The separation of the north and the south is clearly visible in the cultural mores of the two regions, although both are dominated by ethnic Kyrgyz. Society in the Fergana Valley is much more traditional than in the Chu Valley, and the practice of Islam is more pervasive. The people of the Chu Valley are closely integrated with Kazakstan (Bishkek is but four hours by car from Almaty, the capital of Kazakstan). The people of the south are more oriented, by location and by culture, to Uzbekistan, Iran, Afghanistan, and the other Muslim countries to the south.

Geographical isolation also has meant that the northern and southern Kyrgyz have developed fairly distinct lifestyles. Those in the north tend to be nomadic herders; those in the south have acquired more of the sedentary agricultural ways of their Uygur, Uzbek, and Tajik neighbors. Both groups came to accept Islam late, but practice in the north tends to be much less influenced by Islamic doctrine and reflects considerable influence from pre-Islamic animist beliefs. The southerners have a more solid basis of religious knowledge and practice. It is they who pushed for a greater religious element in the 1993 constitution.

The Kyrgyz language belongs to the Southern Turkic group of languages. In 1924, an Arabic-based Kyrgyz alphabet was introduced, which was replaced by Latin script in 1928. In 1941 Cyrillic script was adopted. Many aspects of the Kyrgyz national culture were retained despite suppression of nationalist activity under Joseph Stalin, who controlled the Soviet Union from the late 1920s until 1953.

In the Fergana Valley, tension exists between citizens of Kyrgyzstan and Uzbekistan over land and housing rights. The Fergana Valley, which eastern Kyrgyzstan shares with Central Asian neighbors Uzbekistan and Tajikistan, is one of the most densely populated and agriculturally most heavily exploited regions in Central Asia. As such, it has been the point of bitter contention among the three adjoining states, both before and after the collapse of the Soviet Union. Members of the various ethnic groups who have inhabited the valley for centuries have managed to get along largely because they occupy slightly different economic niches. The sedentary Uzbeks and Tajiks traditionally have farmed lower-lying irrigated land while the nomadic Kyrgyz have herded in the mountains. However, the potential for ethnic conflict is ever present. Because the borders of the three countries zigzag without evident regard for the nationality of the people living in the valley, many residents harbor strong irredentist feelings, believing that they should more properly be citizens of a different country. Few Europeans live in the Fergana Valley, but about 552,000 Uzbeks, almost the entire population of that people in Kyrgyzstan, reside there in crowded proximity with about 1.2 million Kyrgyz.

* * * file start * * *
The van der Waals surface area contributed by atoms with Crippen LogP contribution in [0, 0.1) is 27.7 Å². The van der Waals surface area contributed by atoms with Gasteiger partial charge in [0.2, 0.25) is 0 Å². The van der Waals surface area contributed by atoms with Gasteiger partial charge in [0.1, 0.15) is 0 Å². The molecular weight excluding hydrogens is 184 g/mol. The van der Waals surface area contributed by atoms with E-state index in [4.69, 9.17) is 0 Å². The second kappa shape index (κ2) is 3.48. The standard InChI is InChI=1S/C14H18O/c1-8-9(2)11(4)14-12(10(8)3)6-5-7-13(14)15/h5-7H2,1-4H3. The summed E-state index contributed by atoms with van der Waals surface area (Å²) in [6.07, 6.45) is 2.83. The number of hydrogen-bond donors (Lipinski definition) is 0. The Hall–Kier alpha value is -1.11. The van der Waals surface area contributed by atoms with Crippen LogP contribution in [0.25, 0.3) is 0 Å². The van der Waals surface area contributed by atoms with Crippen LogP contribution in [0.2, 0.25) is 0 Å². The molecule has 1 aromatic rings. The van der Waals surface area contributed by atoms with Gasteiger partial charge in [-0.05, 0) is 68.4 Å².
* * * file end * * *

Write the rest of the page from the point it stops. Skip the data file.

Uzbekistan has several large diasporas located in the Chimkent Oblast in southernKazakhstan, in Khujand in northern Tajikistan, and in the drug ridden cities of Osh and Jalalabad1 in Kyrgyzstan. These diasporas were displaced during Russian colonial times when the Russians drew artificial boundaries thus separating Uzbeks from their homeland.

In 1989 the liberalized policies of Communist Party First Secretary Mikhail S. Gorbachev ignited strife between the Kyrgyz and the minority Uzbek population in Osh Province. Hundreds of people were killed in Kyrgyz-Uzbek clashes in southern Kyrgyzstan in 1990. In June 1990, ethnic tensions between Uzbeks and Kyrgyz surfaced in an area of the Osh Oblast, where Uzbeks form a majority of the population. Violent confrontations ensued, and a state of emergency and curfew were introduced. Order was not restored until August 1990. Russian troops intervened to end the violence. Kyrgyzstan has always been a reluctant republic. It declared sovereignty on December 12, 1990.

One of the first questions when dealing with land in the Ferghana basin is the issue of land availability. Because of geographic and historical conditions, the Central Asian capitals, the Ferghana valley, the irrigated areas of Khatlon and Sogd (South and North Tajikistan), the areas along the Zeravshan river (Samarkand and Bukhara) in Uzbekistan show very high population densities. The tensions related to the management of the water flow from the Toktogul reservoir have strained the relations between Uzbekistan, Kazakhstan and Kyrgyzstan to the point that Kyrgyz troops were deployed in summer 2000 and 2001 (drought years) in order to protect the reservoir and the water release operations. On the other hand, the constant involvement of interstate bodies, multilateral organisation, international financial organisations and key regional actors is a guarantee that enough pressure and resources are dedicated to find peaceful solutions among the five Central Asian states.

In the early 2000s, Kyrgyzstan's location between Tajikistan (a major transit country for narcotics from Afghanistan) and Russia has made the western part of Kyrgyzstan (particularly Osh) a major transit region for narcotics and human trafficking, with related increases in overall crime. Domestic crime groups also have become linked increasingly with transnational groups.

On 14 May 2009, the Supreme Court reduced the sentences of 32 ethnic Uzbek and Kyrgyz Muslims whom the Osh regional court convicted in November 2008 for participating in an October 2008 protest in Nookat. The protest followed local authorities' decision to ban a public gathering for the Muslim holiday Orozo Ait (Eid al-Fitr). The sentences, which originally ranged from nine to 20 years' imprisonment, were reduced to a range of five to 17 years.